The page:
- USA’s Russia 2018 ended with 2-1 defeat to Trinidad and Tobago
- Stars and Stripes qualified for Italy 1990 in reversed circumstances
- Long-range goal denied Soca Warriors a World Cup debut on final day
“We were so close to reaching the World Cup and then we all woke up the next morning to realise our dreams had been dashed,” said one player, looking ahead to a narrowly missed chance to live out a FIFA World Cup™ fantasy.
“The disappointment was almost too much to bear,” said another.
These could so easily be the words of USA’s stars today, knowing that just a point in Trinidad and Tobabo would have taken them to Russia 2018. In fact, they are those of the Soca Warriors’ own Russell Latapy and Dwight Yorke who, 28 years ago, saw their dreams shattered by the Stars and Stripes in an eerily similar manner to the USA’s 2-1 defeat on Tuesday night.
History tells the story of Paul Caligiuri’s goal catapulting the USA to Italy 1990 on the final day of qualifying – when only a win would do – into a run of seven successive appearances at the finals after a 40-year absence. The flip side of that tale then was that T&T’s legendary ‘Strike Squad’, a team arguably not even matched by the one that made their World Cup debut 17 years later, missed out in heartbreaking style.
The young stars of that team, Latapy and Yorke, would go on to finally live out their dreams at Germany 2006, but the parallels of their near-miss to the USA’s today are striking. Just like the Soca Warriors that day, all Bruce Arena’s side needed was a point to stamp their World Cup ticket and, ultimately, a thunderous goal from distance was what inflicted defeat – though last night’s Couva reboot occurred 40 minutes drive south of the Port of Spain original.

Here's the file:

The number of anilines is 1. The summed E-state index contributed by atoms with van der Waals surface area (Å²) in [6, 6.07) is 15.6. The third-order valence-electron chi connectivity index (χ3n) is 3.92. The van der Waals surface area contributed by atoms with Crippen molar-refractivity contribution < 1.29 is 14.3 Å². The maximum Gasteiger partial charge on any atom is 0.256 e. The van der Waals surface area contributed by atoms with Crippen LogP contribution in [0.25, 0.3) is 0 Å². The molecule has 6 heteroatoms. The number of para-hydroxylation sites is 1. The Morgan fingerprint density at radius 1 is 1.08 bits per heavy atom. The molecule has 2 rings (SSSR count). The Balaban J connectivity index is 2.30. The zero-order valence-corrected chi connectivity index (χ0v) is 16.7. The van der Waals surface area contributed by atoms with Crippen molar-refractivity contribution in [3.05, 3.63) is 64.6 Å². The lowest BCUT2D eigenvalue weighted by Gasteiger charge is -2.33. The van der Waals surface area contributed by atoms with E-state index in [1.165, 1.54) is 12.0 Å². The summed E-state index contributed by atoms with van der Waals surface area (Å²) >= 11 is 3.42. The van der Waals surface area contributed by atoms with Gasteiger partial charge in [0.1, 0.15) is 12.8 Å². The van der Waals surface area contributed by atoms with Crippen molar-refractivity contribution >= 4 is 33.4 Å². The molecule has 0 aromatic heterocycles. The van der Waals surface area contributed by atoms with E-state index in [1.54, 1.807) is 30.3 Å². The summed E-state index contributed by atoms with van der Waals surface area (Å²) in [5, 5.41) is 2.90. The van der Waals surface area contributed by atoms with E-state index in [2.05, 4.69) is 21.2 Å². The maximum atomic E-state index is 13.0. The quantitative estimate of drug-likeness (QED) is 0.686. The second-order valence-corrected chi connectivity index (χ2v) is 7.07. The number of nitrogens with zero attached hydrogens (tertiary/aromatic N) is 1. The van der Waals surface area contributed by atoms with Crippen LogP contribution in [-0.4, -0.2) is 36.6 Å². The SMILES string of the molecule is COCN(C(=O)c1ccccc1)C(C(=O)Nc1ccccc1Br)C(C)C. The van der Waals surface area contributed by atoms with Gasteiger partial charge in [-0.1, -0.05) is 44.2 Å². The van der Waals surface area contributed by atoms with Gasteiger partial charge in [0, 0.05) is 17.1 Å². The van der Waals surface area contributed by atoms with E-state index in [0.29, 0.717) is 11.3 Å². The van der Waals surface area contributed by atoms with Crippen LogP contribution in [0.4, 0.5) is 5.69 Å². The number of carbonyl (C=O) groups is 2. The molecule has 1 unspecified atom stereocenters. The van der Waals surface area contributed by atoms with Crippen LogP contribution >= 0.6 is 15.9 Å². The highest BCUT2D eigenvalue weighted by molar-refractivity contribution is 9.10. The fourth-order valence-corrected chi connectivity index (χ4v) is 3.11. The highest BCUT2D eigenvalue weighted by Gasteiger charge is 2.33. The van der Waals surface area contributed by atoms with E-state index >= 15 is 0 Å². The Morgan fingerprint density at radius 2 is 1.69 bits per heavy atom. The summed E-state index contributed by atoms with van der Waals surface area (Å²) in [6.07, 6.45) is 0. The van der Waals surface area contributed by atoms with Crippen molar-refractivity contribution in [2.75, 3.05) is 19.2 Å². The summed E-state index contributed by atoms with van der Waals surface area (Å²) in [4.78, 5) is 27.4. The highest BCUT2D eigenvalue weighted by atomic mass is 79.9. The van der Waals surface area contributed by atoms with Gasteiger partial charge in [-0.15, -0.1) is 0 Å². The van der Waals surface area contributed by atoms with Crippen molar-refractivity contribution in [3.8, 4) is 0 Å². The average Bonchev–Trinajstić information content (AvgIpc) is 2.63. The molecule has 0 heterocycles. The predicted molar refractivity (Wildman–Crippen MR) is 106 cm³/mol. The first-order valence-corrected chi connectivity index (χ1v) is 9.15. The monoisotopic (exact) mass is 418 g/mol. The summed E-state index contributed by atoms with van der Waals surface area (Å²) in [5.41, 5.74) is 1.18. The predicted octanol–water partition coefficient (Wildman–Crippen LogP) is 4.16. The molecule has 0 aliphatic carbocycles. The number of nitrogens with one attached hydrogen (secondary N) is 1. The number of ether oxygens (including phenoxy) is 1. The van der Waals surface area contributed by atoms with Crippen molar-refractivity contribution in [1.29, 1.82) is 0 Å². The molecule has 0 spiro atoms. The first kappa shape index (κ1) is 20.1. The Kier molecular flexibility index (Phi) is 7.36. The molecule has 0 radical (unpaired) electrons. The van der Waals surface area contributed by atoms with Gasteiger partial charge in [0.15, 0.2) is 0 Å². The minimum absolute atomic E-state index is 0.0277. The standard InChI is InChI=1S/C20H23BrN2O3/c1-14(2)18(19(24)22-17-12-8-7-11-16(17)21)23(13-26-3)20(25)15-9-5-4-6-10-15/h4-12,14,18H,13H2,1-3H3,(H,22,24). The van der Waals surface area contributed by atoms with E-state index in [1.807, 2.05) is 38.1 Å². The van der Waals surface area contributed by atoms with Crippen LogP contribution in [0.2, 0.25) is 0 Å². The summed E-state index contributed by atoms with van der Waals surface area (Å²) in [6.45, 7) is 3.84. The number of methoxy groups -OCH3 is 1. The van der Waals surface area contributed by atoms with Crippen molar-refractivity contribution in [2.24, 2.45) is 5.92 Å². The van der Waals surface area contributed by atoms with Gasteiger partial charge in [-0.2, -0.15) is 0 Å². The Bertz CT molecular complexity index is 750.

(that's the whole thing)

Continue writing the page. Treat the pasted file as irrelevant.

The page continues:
While Alvin Jones’s screamer will not be heralded in the same way as Caligiuri’s, having not brought the joy of a finals to a nation, his name may well go on to bring shudders down the spines of USA fans for years to come, just as the California native’s did for the Caribbean island’s football faithful.
What is certain is the reactions to the defeat are very reminiscent to the words uttered by the vanquished side almost three decades ago. None more so than those of Omar Gonzalez, whose own goal set the American nightmare rolling after just 17 minutes.
“I just want to say sorry to the fans. We let down an entire nation,” the defender, who appeared at Brazil 2014, reflected. “It’s one of the most unlucky goals ever, I think, for myself. It will haunt me forever. I never thought that I’d see this day. This is the worst day of my career.”
A goal that was as farcical as it was horrendously unfortunate, slicing wildly off the outside of his boot to loop over Tim Howard, it was a strike – as with Jones’ top-drawer effort – that seemed to point squarely to it not being USA’s night.
“It was kind of like fate, having it come down to that last game,” Mike Windischmann, captain of the side that would go on to appear at Italy 1990, told FIFA.com on their island triumph. Following a disjointed qualifying campaign, some may view the defeat in a similar, albeit less rosy, manner.
Inconsistency punctuated by moments of brilliant cohesion on their Russia-targeting journey, namely putting ten past Panama and Honduras on American soil, means there will be plenty of questions asked as a generation of USA fans must watch a World Cup without a home side to get behind.
However, few will envisage the likes of Christian Pulisic, USA’s young starlet and last night’s standout performer, will have to wait as long as Yorke to taste a trip to the finals. But in the immediate aftermath of defeat, there will have been plenty on hand in Couva who could easily empathise with the pain of missing out this way.